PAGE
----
Use of mobile devices to share information with patients is becoming more and more common among health systems. A new qualitative review from the Cochrane Collaborative provides insights on what the end users and like and don’t like about this form of communication.
Published online in the Cochrane Database of Systematic Reviews, the qualitative evidence synthesis was designed to explore experiences of targeted digital communication via mobile devices on topics related to reproductive, maternal, newborn, child or adolescent health. For purposes of the research, the authors used the term “client” to describe the end users.
To identify appropriate data, the authors searched MEDLINE, MEDLINE In-Process & Other Non-Indexed Citations, Embase, World Health Organization Global Health Library, and POPLINE databases. They looked from inception through July 3 to 6 2017 (depending on the database) for studies that examined clients’ perceptions and experiences of targeted digital communication via mobile device in the topics previously listed.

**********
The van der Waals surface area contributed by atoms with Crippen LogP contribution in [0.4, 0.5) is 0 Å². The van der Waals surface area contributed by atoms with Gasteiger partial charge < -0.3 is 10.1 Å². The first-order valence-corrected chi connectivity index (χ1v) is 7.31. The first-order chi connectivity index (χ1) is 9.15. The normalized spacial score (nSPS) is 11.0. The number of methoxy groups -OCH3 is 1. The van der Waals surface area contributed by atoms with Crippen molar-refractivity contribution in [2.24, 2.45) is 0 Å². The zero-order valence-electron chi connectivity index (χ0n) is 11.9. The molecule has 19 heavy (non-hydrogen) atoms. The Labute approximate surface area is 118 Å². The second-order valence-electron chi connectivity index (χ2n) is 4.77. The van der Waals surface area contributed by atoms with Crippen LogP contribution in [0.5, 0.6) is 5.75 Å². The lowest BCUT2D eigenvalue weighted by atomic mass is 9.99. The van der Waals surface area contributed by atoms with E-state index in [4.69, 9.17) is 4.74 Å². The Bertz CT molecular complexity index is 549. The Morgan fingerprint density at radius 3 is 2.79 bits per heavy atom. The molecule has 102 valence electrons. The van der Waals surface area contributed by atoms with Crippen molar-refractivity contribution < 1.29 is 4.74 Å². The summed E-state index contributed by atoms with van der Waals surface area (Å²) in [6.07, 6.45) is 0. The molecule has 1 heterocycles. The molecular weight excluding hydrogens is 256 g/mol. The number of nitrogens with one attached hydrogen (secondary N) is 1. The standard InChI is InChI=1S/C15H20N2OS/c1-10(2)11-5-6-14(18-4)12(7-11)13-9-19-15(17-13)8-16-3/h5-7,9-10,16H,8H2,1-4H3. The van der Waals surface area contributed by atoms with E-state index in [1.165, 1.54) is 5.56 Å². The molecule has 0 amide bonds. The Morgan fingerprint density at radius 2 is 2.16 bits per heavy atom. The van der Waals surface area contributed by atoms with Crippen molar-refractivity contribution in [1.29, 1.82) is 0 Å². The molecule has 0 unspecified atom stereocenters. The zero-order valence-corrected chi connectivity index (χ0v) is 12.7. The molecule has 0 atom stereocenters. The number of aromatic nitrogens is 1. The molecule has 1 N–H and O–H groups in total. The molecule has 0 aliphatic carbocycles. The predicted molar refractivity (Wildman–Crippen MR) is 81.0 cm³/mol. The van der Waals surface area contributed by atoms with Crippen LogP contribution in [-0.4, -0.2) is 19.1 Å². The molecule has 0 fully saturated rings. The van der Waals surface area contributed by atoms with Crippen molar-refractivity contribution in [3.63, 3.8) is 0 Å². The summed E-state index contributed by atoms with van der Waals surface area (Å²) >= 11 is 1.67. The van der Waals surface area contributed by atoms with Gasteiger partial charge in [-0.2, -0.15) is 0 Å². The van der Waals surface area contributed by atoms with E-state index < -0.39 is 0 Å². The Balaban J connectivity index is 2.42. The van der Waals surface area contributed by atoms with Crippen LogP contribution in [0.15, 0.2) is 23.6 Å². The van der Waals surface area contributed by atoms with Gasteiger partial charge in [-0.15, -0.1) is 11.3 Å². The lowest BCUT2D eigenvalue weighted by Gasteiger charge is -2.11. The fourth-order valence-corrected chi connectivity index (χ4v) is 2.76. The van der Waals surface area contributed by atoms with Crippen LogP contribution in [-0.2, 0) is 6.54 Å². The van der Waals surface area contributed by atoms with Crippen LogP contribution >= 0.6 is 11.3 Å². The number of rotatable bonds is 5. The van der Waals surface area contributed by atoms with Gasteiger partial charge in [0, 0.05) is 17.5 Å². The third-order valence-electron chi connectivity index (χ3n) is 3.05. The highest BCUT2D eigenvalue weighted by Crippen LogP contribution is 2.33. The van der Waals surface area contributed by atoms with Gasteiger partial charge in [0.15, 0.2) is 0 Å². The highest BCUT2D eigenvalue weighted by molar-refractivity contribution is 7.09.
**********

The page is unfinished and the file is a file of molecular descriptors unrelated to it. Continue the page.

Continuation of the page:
Of the 35 studies selected, which spanned six continents, 19 were conducted in low- and middle-income settings and 16 in high-income settings. Some studies were hypothetical whereas in others, the participants had experience with the digital communication. The types of digital communication varied, from medical or appointment reminders to information prenatal health, support for smoking cessation in pregnancy, to general information on sexual health.